Minimum wage to rise 3.6%; NII payments unfrozen

By DANIEL KENNEMER
January 19, 2006 23:40
1 minute read.

 
X

Dear Reader,
As you can imagine, more people are reading The Jerusalem Post than ever before. Nevertheless, traditional business models are no longer sustainable and high-quality publications, like ours, are being forced to look for new ways to keep going. Unlike many other news organizations, we have not put up a paywall. We want to keep our journalism open and accessible and be able to keep providing you with news and analyses from the frontlines of Israel, the Middle East and the Jewish World.

As one of our loyal readers, we ask you to be our partner.

For $5 a month you will receive access to the following:

  • A user experience almost completely free of ads
  • Access to our Premium Section
  • Content from the award-winning Jerusalem Report and our monthly magazine to learn Hebrew - Ivrit
  • A brand new ePaper featuring the daily newspaper as it appears in print in Israel

Help us grow and continue telling Israel’s story to the world.

Thank you,

Ronit Hasin-Hochman, CEO, Jerusalem Post Group
Yaakov Katz, Editor-in-Chief

UPGRADE YOUR JPOST EXPERIENCE FOR 5$ PER MONTH Show me later

The minimum wage will rise 3.6% to NIS 3,456.58 per month from NIS 3,335 starting April 1, the Justice Department confirmed Thursday. The move results from Attorney General Menahem Mazuz's decision to end the freeze on the minimum wage, which had been in effect for five years. Supplements granted to Holocaust survivors, veterans who fought against Nazi Germany, IDF veterans disabled in service, families of IDF fallen soldiers, and new olim (sal ha-klita) will be adjusted as well. Child allowances for first and second children will be raised 20% to NIS 148 monthly, ending cuts to the payment. In accordance with budgetary legislation, the National Insurance Institute's official average wage index had been effectively frozen since 2001, preventing full adjustments to welfare payments, minimum wage, the wages of senior state employees, and other payments tied to the average wage, linking them to the consumer price index instead. Additionally, child allowances paid for the first and second child were reduced. Due to the dissolution of the Knesset on December 29, the Finance Ministry and Knesset Finance Committee legal advisor Smadar Elhanani had claimed that, legally, the freeze must be extended until after elections, postponing adjustment of the payments and minimum wage level for another year. The NII argued that the freeze had ended on December 31, and that the adjustment should not be delayed. Mazuz "who was required to settle the question that had arisen, accepted the National Insurance Institute's position, and determined that the freeze on minimum wage be ended," bringing the payments up-to-date, the Justice Ministry said. Responding to headlines in the Hebrew press, the Finance Ministry stressed that there was never any conflict between it and the NII. "Mazuz has made his decision, to which we are bound, and we will implement it," a Finance spokesperson said. NII told the Justice Ministry that, following the decision, its supplements would be increased starting January 2006 by 2.7%, besides old age allowances and supplements paid to dependents of injured workers and heirs of deceased insurees, which would be raised 1.8%, since they weren't frozen in 2005.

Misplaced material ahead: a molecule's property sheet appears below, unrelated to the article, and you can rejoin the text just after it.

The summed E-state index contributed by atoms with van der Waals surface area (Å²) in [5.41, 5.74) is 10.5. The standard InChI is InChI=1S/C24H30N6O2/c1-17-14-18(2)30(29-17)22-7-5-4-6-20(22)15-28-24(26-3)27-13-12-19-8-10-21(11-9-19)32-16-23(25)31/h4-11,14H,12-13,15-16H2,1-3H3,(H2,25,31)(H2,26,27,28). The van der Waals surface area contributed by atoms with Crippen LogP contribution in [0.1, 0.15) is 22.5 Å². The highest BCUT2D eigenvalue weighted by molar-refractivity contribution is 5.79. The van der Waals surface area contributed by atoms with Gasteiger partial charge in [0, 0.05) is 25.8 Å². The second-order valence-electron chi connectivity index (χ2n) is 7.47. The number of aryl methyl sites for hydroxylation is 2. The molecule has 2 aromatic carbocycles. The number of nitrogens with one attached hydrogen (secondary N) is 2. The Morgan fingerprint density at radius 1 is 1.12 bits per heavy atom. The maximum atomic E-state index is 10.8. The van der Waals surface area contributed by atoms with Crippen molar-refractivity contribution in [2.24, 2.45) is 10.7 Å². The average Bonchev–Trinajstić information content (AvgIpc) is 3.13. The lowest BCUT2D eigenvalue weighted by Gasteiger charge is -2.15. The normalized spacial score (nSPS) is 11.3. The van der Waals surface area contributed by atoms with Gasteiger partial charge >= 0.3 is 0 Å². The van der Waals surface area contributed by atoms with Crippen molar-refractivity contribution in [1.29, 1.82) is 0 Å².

Join Jerusalem Post Premium Plus now for just $5 and upgrade your experience with an ads-free website and exclusive content. Click here>>

Related Content

The Teva Pharmaceutical Industries
April 30, 2015
Teva doubles down on Mylan, despite rejection

By GLOBES, NIV ELIS